Soph McClain Veteran Of Linebacker Corps
The motorcycle was destroyed, but fortunately for Alabama football Rolando McClain is a tough guy. He's back to "about 98 per cent," he said Sunday morning, showing off scarred hands and arms from the abrasions. McClain, a 6-4, 255-pound middle linebacker, was at Bryant-Denny Stadium with his teammates Sunday for the third practice of fall camp. It was also Fan Day, making for a long day with autographs scheduled for after the practice.
"My mom won't let me say I was lucky," McClain said of his avoiding more serious injury in his accident. "I was blessed. Now I'm the poster child for not riding a motorcycle."
McClain probably will have another motorcyle one day, he said. He has ridden dirt bikes and four-wheelers in the past. And when he finished his first year of college, a Freshman All-America and a Southeastern Conference Freshman Academic Team member, he knew what he wanted. "It was being 18," he said. If he buys another one it will possibly be with his pro football signing bonus money.
"I don't know if you'd say Coach Saban made them against the rules," McClain said, "but he told me not to ride one again."
McClain said that Alabama Coach Nick Saban showed great concern for McClain upon hearing of the accident. McClain said he got excellent care at Decatur General Hospital. He had mostly bed rest for a couple of weeks. "I had a bike in my house, and Jeff (Alabama Football Trainer Jeff Allen) wanted me riding it. Not a motorbike," he added.
He said he also had nightmares about the accident for awhile, "but I'm over it now."
Alabama has a shortage of linebackers, and Saban wouldn't want to be without McClain, although McClain down-played that. "If he didn't have me, he would have gone out and recruited someone else," the sophomore said. McClain is a pre-season All-SEC selection. Last year he had 75 tackles, including a season-high 15 at Auburn. He also had five tackles for loss, a sack, four pass break-ups, three quarterback hurries and two interceptions. He had an outstanding game in the Independence Bowl win over Colorado in spite of having to play with a broken thumb.
He started eight games at middle linebacker as a freshman and generally split time with 2006 starter Prince Hall at the position.
Last year McClain was accompanied in Bama's three-four defense by weakside linebacker Darren Mustin, strongside linebacker Ezekial Knight, and jack linebacker Keith Saunders. As Alabama prepares for its opening game against Clemson, McClain doesn't have Mustin and Saunders, who have graduated. He doesn't have Knight who has been forced to give up football at Alabama for health reasons. He doesn't even have Hall for the moment, Hall having been suspended for the first three games of the year. He doesn't even have Jimmy Johns, the former tailback who was the talk of spring practice because of his move to linebacker and the talk of summer because of his arrest on drug trafficking charges that resulted in his dismissal from the team.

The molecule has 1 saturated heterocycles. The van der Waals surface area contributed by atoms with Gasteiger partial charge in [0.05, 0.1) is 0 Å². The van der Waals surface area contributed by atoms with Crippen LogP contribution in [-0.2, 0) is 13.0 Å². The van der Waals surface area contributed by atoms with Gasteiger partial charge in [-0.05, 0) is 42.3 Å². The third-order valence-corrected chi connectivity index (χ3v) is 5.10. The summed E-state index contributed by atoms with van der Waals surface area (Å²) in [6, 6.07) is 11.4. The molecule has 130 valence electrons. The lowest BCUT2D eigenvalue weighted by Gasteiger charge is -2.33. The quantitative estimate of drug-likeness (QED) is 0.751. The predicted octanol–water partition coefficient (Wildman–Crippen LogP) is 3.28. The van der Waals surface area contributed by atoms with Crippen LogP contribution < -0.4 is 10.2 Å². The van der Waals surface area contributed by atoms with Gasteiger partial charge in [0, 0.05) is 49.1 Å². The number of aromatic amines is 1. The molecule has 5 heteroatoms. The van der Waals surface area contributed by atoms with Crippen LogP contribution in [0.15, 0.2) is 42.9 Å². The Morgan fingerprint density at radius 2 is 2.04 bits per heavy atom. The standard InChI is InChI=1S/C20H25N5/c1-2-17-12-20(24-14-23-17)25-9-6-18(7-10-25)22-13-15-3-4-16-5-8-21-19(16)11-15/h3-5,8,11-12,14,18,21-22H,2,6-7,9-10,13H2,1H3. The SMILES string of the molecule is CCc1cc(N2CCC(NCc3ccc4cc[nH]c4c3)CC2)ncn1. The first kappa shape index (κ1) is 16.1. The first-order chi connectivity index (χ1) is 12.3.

And so at 19 (he celebrated that birthday two weeks ago), Rolando McClain is the veteran of the linebacker corps.
"I feel a lot better going into practice this year because I know the defense," McClain said. "It's a lot less stressful. The hardest part of it is the learning. Fortunately, I've been blessed to be able to pick things up pretty quickly. I'm relaxed, so I can play faster because I see things faster."
McClain said that was important last year. "I had to be a leader when I came here," he said. "It's a challenge for a young linebacker. I try to help the guys around me as much as I can because I know what they are going through."
McClain's position coach is Kevin Steele, who is also assistant head coach for defense. "I love Coach Steele," McClain said. "He's wired like me. He goes hard all the time."
Steele said Sunday that McClain "is very, very intelligent. He's intelligent in the classroom and he's intelligent on the football field. He understands the game through a coach's eyes. And then he has that size and speed, and that can be a lethal combination.
"He's confident because he understands. He's an upbeat guy who has applied his personality to helping the other guys."
McClain said he hopes that by knowing his assignments, Steele "doesn't have to coach me and he can spend that time coaching other guys."
Saban has noted that freshmen such as Jerrell Harris, Dont'a Hightower and Courtney Upshaw may have to provide immediate depth. McClain said, "I give those guys all an ‘A.' They have worked hard and studied hard to learn their assignments. Coach Saban and his coaches went out and got a great group of linebackers. They are giving great effort to get better. They want to learn it all."
McClain said that learning process was a "series of stepping stgones. You have to learn one play at a time. That's all you can do."
McClain said he wasn't worried about the team being ready for Clemson. "Coach Saban will have us ready," he said. "We have to be concerned with right now."
McClain said he is working at middle linebacker with Hall and Hightower.
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